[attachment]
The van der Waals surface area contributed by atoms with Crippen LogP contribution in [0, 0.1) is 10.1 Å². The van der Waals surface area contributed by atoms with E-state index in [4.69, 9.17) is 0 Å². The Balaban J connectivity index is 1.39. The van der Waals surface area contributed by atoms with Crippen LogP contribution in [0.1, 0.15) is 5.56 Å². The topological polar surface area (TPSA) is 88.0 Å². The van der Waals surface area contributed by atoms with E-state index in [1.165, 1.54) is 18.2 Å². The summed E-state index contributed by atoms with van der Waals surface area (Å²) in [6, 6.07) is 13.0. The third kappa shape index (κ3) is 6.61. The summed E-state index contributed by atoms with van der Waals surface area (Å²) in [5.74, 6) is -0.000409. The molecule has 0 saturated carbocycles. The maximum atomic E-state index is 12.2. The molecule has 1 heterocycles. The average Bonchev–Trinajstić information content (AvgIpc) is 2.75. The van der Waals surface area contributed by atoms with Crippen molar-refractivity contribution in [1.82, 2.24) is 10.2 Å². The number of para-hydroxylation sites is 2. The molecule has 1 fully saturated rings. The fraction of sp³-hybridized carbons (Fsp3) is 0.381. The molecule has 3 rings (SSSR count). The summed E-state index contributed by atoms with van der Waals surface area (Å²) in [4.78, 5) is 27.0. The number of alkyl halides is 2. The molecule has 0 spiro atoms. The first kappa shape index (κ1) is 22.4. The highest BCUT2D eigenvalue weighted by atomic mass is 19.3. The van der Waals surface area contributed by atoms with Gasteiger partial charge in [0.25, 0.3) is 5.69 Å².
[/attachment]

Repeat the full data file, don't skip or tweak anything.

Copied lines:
The van der Waals surface area contributed by atoms with Crippen LogP contribution in [0, 0.1) is 10.1 Å². The van der Waals surface area contributed by atoms with E-state index in [4.69, 9.17) is 0 Å². The Balaban J connectivity index is 1.39. The van der Waals surface area contributed by atoms with Crippen LogP contribution in [0.1, 0.15) is 5.56 Å². The topological polar surface area (TPSA) is 88.0 Å². The van der Waals surface area contributed by atoms with E-state index in [1.165, 1.54) is 18.2 Å². The summed E-state index contributed by atoms with van der Waals surface area (Å²) in [6, 6.07) is 13.0. The third kappa shape index (κ3) is 6.61. The summed E-state index contributed by atoms with van der Waals surface area (Å²) in [5.74, 6) is -0.000409. The molecule has 0 saturated carbocycles. The maximum atomic E-state index is 12.2. The molecule has 1 heterocycles. The average Bonchev–Trinajstić information content (AvgIpc) is 2.75. The van der Waals surface area contributed by atoms with Crippen molar-refractivity contribution in [1.82, 2.24) is 10.2 Å². The number of para-hydroxylation sites is 2. The molecule has 1 fully saturated rings. The fraction of sp³-hybridized carbons (Fsp3) is 0.381. The molecule has 3 rings (SSSR count). The summed E-state index contributed by atoms with van der Waals surface area (Å²) in [4.78, 5) is 27.0. The number of alkyl halides is 2. The molecule has 0 spiro atoms. The first kappa shape index (κ1) is 22.4. The highest BCUT2D eigenvalue weighted by atomic mass is 19.3. The van der Waals surface area contributed by atoms with Gasteiger partial charge in [0.25, 0.3) is 5.69 Å².